M9 Is All Grown Up
The only other snow leopard we have known during dispersal was Zaraa, who left her mother Tenger in February of last year. A few weeks after M9 went off on his own, field researcher Orjan located his first big kill, a 5 year old female ibex. He ate for six days, and since that time has been seen on two additional kill sites. The young snow leopard is doing great!
On April 24th Orjan collared an adult female snow leopard, the 17th snow leopard we’ve met through this study. She weighs 35.7 kg and is estimated to be approximately 7-8 years old. Orjan is confident that that this snow leopard is Agnes, a cat we first met via research camera in summer 2009. She will be called F7 until we are able to confirm her true identity.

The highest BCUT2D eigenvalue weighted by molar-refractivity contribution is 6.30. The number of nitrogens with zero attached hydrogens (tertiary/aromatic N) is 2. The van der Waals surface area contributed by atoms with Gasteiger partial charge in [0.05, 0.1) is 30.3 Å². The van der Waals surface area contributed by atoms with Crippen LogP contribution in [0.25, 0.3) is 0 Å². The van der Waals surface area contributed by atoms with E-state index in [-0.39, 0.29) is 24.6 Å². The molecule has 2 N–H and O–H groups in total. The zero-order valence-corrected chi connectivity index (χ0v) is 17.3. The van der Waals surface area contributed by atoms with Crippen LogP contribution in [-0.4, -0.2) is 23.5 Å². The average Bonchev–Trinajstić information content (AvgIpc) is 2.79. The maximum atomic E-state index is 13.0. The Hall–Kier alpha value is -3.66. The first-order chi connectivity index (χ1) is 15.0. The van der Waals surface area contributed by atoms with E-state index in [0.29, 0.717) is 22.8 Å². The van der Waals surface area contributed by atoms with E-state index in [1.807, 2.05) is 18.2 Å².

Another female, F8, was collared on May 2nd at approximately 3:55am. By her weight of 34 kg, she appears to be about 3 years old. Four research cameras were deployed in the area after her collaring, and hopefully we will get pictures of her and F7 soon.
Aztai was seen close to M9 in late March, and soon after came within .3km of Khashaa. Khashaa circled the central area of her home range a few times in April, and came close to meeting up with Lasya, who often visited the western and northern parts of Khashaa’s range throughout the month.
During this time, Anu traveled throughout the eastern part of her home range, while Ariun (Catalina) spent four days around our base camp before exploring Khavar’s and Anu’s home ranges.
Spring is in full bloom in the South Gobi, and we look forward to bringing you more updates, and hopefully more pictures, of our collared cats soon!Photo courtesy of Snow Leopard Trust/ Panthera